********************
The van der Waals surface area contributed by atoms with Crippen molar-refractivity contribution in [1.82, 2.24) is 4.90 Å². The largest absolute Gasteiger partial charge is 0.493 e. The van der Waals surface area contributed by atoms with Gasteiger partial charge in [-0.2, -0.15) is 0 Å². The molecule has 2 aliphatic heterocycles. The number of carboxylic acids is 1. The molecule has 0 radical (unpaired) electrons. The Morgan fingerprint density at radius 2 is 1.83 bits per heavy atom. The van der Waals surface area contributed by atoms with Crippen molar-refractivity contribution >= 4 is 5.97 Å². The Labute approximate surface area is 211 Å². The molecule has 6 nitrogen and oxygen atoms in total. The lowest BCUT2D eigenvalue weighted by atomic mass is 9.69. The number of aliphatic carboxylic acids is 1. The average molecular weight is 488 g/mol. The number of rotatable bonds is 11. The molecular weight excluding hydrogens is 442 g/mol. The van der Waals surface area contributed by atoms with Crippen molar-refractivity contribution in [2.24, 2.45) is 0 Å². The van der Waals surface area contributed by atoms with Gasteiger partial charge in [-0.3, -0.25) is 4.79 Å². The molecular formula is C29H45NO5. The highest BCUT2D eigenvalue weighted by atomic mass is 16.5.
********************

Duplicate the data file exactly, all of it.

The van der Waals surface area contributed by atoms with Crippen molar-refractivity contribution in [1.82, 2.24) is 4.90 Å². The largest absolute Gasteiger partial charge is 0.493 e. The van der Waals surface area contributed by atoms with Gasteiger partial charge in [-0.2, -0.15) is 0 Å². The molecule has 2 aliphatic heterocycles. The number of carboxylic acids is 1. The molecule has 0 radical (unpaired) electrons. The Morgan fingerprint density at radius 2 is 1.83 bits per heavy atom. The van der Waals surface area contributed by atoms with Crippen molar-refractivity contribution >= 4 is 5.97 Å². The Labute approximate surface area is 211 Å². The molecule has 6 nitrogen and oxygen atoms in total. The lowest BCUT2D eigenvalue weighted by atomic mass is 9.69. The number of aliphatic carboxylic acids is 1. The average molecular weight is 488 g/mol. The number of rotatable bonds is 11. The molecular weight excluding hydrogens is 442 g/mol. The van der Waals surface area contributed by atoms with Crippen molar-refractivity contribution in [2.24, 2.45) is 0 Å². The van der Waals surface area contributed by atoms with Gasteiger partial charge in [-0.3, -0.25) is 4.79 Å². The molecular formula is C29H45NO5. The highest BCUT2D eigenvalue weighted by atomic mass is 16.5.